Atibal’s AT-AGB Review: Glyn Bindon Would Be Proud… or Angry.

Atibal’s AT-AGB Review: Glyn Bindon Would Be Proud… or Angry.

I just don’t know the guy. For your information, Glyn Bindon was an entrepreneur who has had tremendous influence on our military and AR15 community. The ACOG is iconic and is a trusted combat optic that has served our fighting men as well as shooting enthusiasts with a compact optic with industry leading durability and illumination… and eye watering price. Many readers know I have been waiting patiently for a price competitive ACOG to make its way into the market. Now that Trijicon’s patent on the ACOG is expired, I want a product that I can recommend to people that is both tough and just as intuitive as the ACOG itself.



Atibal AT AGB facing off against Trijicon TA01: It’s Glyn Bindon’s design.

Mr. Labita (see that?) started a company to bring affordable weapon sights to the people and I have been watching them for a few years now. They sell some stuff that I do not have interest in, and other stuff that I very much had interest in. The ACOG clone known as the AT-AGB 4x was that product I was interested in. The sight has been sitting on my shelf for a year before I was finally able to put it through its paces. I blame life.

When I first received the sight, I examined it closely and side by side with my TA31F. Right away I could tell a few things: the Atibal product incorporated design elements of the real deal ACOG. The prismatic assembly was cut and angled the same when examining both through the objective. The field of view and eye relief are exactly the same as a 4X ACOG. The dimensions front to back are nearly identical. It shares the familiar TA01-NSN reticle… While there may be some mechanical differences in the assembly, this is no doubt much of Glyn Bindon’s design in a $350 dollar package.

So as a budget ACOG, how does it stack up? The primary claim to fame for the Trijicon ACOG is its battle proven durability. It’s a tough optic thanks in part to its forged housing and internal adjustment assembly. This is a key point for any product wanting to be an ACOG… is it as tough as an ACOG?

Before I even mounted the ATIBAL to the gun,  did some impromptu drop testing. I threw the AT AGB at the ground, at a tree, and on hard surfaces. My impromptu test was simply to see if I could shock anything in the optic loose. No dice. That’s a good sign. I then loaded it up and took it with me to the range. I got it sighted in roughly at 50 yards as my time at the range was running short… The AGB is a 1/4 x 1/4 minute optic and sighting in was typical and without issue save for the turret assemblies lacking directional arrows.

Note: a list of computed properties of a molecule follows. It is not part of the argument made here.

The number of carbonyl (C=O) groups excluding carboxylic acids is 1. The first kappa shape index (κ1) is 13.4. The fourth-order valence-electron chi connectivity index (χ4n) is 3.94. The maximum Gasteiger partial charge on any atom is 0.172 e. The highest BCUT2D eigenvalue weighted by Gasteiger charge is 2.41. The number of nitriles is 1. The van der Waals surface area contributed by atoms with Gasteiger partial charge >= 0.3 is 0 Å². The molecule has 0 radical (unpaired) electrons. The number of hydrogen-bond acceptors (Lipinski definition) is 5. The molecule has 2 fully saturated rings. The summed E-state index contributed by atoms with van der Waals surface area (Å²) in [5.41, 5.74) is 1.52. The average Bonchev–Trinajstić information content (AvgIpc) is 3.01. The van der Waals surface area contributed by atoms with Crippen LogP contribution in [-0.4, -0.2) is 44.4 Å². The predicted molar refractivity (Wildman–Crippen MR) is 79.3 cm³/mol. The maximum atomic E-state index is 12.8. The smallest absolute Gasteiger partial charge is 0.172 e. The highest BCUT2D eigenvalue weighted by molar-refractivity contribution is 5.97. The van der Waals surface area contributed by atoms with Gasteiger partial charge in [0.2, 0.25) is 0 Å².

Atibal AGB-4x

The cast aluminum Atibal AT AGB 4x proved surprisingly tough…

In the video below, I let gravity slap the optic around some. I shot this optic with my 69 grain plinkers and was quite surprised that it continued to maintain zero and nothing was breaking. It is important to note, as I did in the video, that this model is Atibal’s 1st gen model, and the newer At-AGB 4x has some upgrades over this older piece: adjustable focus ring, better quality glass, and a new coating. I have not handled the gen 2 model.


So far would sat that I like the optic for its utility and price. If this is anything close to as durable as the original ACOG series from Trijicon, then this is going to be a fantastic option for the legions of individuals who want a tough optic on their rifle, but can’t afford the price tag of the ACOG. While a bit un-refined compared to the real deal, if it gets the job done, that’s what matters in the end. I can afford a $1200 variable with a mount, but… not everyone can. If I can find products to recommend to people that will better equip them to be riflemen at their budget, then game on. So far the Atibal looks to have captured some of that Trijicon magic in a tough and affordable clone.

Final Thoughts:

The Atibal 4x seems to have the durability to stand up to some horrible abuse, but it needs illumination. The changes in the now available gen 2 model are good changes and I would like to see Atibal continue to develop this line into a full featured illuminated optic. If this optic proves as tough for others as it did for me, then I wouldn’t hesitate to equip a few rifles with it… but without illumination you are at a serious disadvantage unless you piggyback a red dot. So far, I give this a recommendation for people who want to shoot for sport or recreation. It is a budget ACOG. I *want* to recommend it for SHTF as it seems tough, but it needs illumination.

I mentioned some of my thoughts on the AT-AGB 4x to the owner and discussed the optic and its future; if generation 3 comes to fruition the way Mr. Latiba envisions… damn. I await with baited breath. He has big plans for his company and several new products on the horizon that are a step up for his optic offerings. Japan anyone?

You can label me a early supporter of Atibal. After watching the company interact with people in various forums I can also say Mr. Latiba seems keep a level head despite his vocal detractors. It’s important to me that a company *NOT* treat people like dirt in order for me to recommend them.

AT-AGB 4x:

Surprised by durability: Survived some serious abuse

Compact form factor is equivalent to ACOG in most specs: wide field of view included

$350 retail makes this a low cost ACOG

x Turret cap height makes it hard to use BUIS

x Turrets are not marked with POI direction changes

x Mount is clunky

x No Illumination to this line as of yet

Written by lothaen

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